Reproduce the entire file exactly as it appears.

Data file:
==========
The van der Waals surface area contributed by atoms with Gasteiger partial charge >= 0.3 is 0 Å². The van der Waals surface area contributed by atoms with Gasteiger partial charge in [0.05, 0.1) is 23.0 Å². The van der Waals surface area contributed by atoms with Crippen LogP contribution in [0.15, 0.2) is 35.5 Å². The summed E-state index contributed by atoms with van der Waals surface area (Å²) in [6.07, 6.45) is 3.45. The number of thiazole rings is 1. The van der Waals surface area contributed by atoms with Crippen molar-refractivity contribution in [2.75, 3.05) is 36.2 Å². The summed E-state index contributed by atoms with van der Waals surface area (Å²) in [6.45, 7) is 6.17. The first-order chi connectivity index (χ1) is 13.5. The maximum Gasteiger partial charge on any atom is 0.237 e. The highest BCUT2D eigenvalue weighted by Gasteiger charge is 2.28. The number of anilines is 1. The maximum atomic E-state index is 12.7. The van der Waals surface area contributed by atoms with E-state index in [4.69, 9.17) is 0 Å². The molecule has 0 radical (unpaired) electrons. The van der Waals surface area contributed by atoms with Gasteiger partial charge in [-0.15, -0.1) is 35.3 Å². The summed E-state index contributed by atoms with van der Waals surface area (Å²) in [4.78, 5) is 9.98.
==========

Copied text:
The van der Waals surface area contributed by atoms with Gasteiger partial charge >= 0.3 is 0 Å². The van der Waals surface area contributed by atoms with Gasteiger partial charge in [0.05, 0.1) is 23.0 Å². The van der Waals surface area contributed by atoms with Crippen LogP contribution in [0.15, 0.2) is 35.5 Å². The summed E-state index contributed by atoms with van der Waals surface area (Å²) in [6.07, 6.45) is 3.45. The number of thiazole rings is 1. The van der Waals surface area contributed by atoms with Crippen molar-refractivity contribution in [2.75, 3.05) is 36.2 Å². The summed E-state index contributed by atoms with van der Waals surface area (Å²) in [6.45, 7) is 6.17. The first-order chi connectivity index (χ1) is 13.5. The maximum Gasteiger partial charge on any atom is 0.237 e. The highest BCUT2D eigenvalue weighted by Gasteiger charge is 2.28. The number of anilines is 1. The maximum atomic E-state index is 12.7. The van der Waals surface area contributed by atoms with E-state index in [4.69, 9.17) is 0 Å². The molecule has 0 radical (unpaired) electrons. The van der Waals surface area contributed by atoms with Gasteiger partial charge in [-0.15, -0.1) is 35.3 Å². The summed E-state index contributed by atoms with van der Waals surface area (Å²) in [4.78, 5) is 9.98.